Eric Palicki Returns to Black’s Myth with The Key to His Heart

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Black’s Myth: The Key to His Heart, a new punk rock horror comic from writer Eric Palicki and artist Wendell Cavalcanti, is debuting this month from AHOY Comics. It stars a werewolf PI and a djinn assistant working in Los Angeles’ supernatural underground, and Palicki spoke to Cemetery Dance about its connection with Black’s Myth, his influences, and where people can find out more about his various comics. 

(Interview conducted by Danica Davidson)

CEMETERY DANCE: How is Black’s Myth: The Key to His Heart related to Black’s Myth? Should people read Black’s Myth first or does it matter?cover of Black's Myth: The Key to His Heart #1

ERIC PALICKI: The two volumes inform each other, and I’d be lying if I said the most enriching way to enjoy both these volumes is together, but I took great pains to make sure The Key to His Heart stands on its own for new readers. The first issue is a mostly stand-alone story that will catch up the uninitiated while also introducing new elements that change the status quo moving forward. I think free-standing first issues are important, and it’s something of a lost art. Whether or not you decide to continue reading past #1, I want to deliver a satisfying unit of entertainment for your comics dollar, something Ahoy does well, filling their books with backmatter. 

What do you enjoy about writing horror and noir comics? Did you grow up reading comics?

I discovered comics around sixth grade, roughly around the time of Lee and Claremont’s X-Men #1, the founding of Image Comics, and the Death of Superman, all of which happened within the first two years-and-change I was paying attention. What a crazy time in the medium!

Around that same time I was immersing myself in Stephen King, so I grew up with a rock solid foundation of both comics and horror, but I didn’t think to put them together until much later. Superheroes dominated the comics of my youth, and I didn’t discover books like Sandman or Swamp Thing or Hellblazer until early in my adulthood. At the same time, I was rediscovering Buffy the Vampire Slayer — a show I’d passively watched in high school — and realizing you can use the tropes of horror to drive characters as much as you can to frighten people.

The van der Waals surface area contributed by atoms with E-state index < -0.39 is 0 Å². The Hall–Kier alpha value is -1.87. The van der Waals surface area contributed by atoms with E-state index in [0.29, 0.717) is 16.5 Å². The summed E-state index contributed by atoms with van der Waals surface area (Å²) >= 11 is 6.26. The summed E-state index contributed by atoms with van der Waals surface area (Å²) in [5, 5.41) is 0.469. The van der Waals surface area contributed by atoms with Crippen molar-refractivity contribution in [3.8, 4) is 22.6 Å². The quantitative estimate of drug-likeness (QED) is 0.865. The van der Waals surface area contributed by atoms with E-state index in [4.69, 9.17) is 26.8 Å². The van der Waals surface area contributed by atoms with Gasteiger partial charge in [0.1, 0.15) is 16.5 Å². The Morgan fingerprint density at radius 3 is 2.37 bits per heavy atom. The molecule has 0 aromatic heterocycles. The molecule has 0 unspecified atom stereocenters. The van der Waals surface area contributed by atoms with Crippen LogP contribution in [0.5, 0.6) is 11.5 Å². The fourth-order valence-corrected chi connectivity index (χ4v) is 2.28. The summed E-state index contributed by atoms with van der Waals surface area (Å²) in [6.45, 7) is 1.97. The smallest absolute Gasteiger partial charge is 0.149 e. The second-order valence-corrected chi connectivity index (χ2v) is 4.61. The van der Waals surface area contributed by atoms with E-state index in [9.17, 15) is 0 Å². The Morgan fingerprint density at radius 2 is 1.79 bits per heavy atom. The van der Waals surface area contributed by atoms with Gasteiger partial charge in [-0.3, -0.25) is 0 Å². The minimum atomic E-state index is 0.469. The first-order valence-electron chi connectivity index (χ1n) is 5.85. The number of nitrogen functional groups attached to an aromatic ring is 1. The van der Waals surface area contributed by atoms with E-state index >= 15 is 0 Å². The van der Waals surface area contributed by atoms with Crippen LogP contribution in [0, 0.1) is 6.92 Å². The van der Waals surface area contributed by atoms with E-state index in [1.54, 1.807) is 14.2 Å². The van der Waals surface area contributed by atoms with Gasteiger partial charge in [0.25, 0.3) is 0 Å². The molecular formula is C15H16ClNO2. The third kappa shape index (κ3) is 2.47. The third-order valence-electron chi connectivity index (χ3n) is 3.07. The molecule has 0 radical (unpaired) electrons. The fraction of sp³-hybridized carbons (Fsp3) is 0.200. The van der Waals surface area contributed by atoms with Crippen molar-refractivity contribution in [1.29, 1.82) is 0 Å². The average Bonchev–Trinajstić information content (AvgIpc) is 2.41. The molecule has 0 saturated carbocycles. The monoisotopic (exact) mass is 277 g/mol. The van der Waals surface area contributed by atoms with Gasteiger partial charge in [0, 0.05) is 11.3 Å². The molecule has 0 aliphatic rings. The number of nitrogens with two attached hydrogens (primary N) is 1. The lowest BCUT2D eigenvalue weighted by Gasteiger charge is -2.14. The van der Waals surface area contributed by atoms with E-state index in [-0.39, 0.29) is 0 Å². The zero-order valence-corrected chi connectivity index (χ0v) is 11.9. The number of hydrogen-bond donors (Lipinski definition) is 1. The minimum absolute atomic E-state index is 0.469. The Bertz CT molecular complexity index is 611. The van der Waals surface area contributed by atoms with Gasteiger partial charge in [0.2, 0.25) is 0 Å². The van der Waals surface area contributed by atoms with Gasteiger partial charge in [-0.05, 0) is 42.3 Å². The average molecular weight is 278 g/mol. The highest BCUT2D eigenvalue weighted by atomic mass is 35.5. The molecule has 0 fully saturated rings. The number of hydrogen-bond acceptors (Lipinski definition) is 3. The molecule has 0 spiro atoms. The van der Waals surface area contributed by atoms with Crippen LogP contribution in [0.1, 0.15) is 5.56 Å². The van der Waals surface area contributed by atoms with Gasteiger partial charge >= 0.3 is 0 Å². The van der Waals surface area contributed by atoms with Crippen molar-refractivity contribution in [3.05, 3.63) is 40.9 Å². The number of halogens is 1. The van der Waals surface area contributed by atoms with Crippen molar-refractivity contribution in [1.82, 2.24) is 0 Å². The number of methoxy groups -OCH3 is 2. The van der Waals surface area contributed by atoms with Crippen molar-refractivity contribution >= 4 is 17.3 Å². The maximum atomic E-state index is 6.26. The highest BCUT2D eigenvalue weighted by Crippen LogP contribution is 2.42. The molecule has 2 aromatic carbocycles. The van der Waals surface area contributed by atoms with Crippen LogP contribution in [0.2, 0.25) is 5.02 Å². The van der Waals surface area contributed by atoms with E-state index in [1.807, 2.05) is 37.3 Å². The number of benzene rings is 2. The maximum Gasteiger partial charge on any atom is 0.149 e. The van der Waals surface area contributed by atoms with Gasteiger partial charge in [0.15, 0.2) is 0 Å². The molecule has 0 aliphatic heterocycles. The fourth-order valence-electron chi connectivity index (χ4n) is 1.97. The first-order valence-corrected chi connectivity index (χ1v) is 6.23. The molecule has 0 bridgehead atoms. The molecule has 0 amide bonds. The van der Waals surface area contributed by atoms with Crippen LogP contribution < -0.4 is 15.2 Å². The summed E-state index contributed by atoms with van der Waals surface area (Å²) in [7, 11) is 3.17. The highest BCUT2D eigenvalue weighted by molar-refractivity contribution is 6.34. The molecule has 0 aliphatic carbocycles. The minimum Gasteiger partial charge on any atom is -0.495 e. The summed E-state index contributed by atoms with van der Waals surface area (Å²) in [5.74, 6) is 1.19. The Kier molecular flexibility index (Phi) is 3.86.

For me as a writer, it’s all about character, whatever genre I’m working in, but horror is perfect for comics, where someone like Black’s Myth artist Wendell Cavalcanti can delight in drawing big monsters. It’s a pleasure to give him the basic gist of something and see him work his magic. In addition to Black’s Myth, I recommend readers check out his take on the Lovecraftian Deep Ones in our previous collaboration, Atlantis Wasn’t Built for Tourists.

What would you like readers to take away from Black’s Myth: The Key to His Heart?

The main theme of The Key to His Heart is that even good intentions can spiral out of control if you’re not paying attention. We’re introducing quite a lot of chaos into poor Strummer Mercado’s life in this second volume. It’s going to be fun for the readers, not so much for Strummer.

AHOY Comics mixes horror and humor. How do you approach writing in this style?

It’s a tightrope. I know Black’s Myth has the dubious distinction of being AHOY’s least funny book, but I think the book still has a distinct sense of humor. Buffy was a formative influence, as I’ve said, but the characters could cut the tension with a quippy one-liner. I think we manage that here, largely thanks to Ben Si’Lat, Strummer’s partner.

What are the influences for your work?

These days, I’m re-reading Harlan Ellison’s entire library, as well as the comics of Kyle Baker, who weaves comedy into character-driven stories better than just about anyone in the medium. Stephen King. H.P. Lovecraft, although I don’t have much time for his racist xenophobia and I think writers like Laird Barron write better Lovecraftian horror than the man himself. 

I won’t deny the influence of Joss Whedon and Warren Ellis, but I’ve been making a conscious effort to find other more diverse voices to fold into my own work.

Where can people find out more about you and your other comics?

I maintain a somewhat ramshackle website at, and I’m active on social media @ericpalicki. 

Thank you so much!

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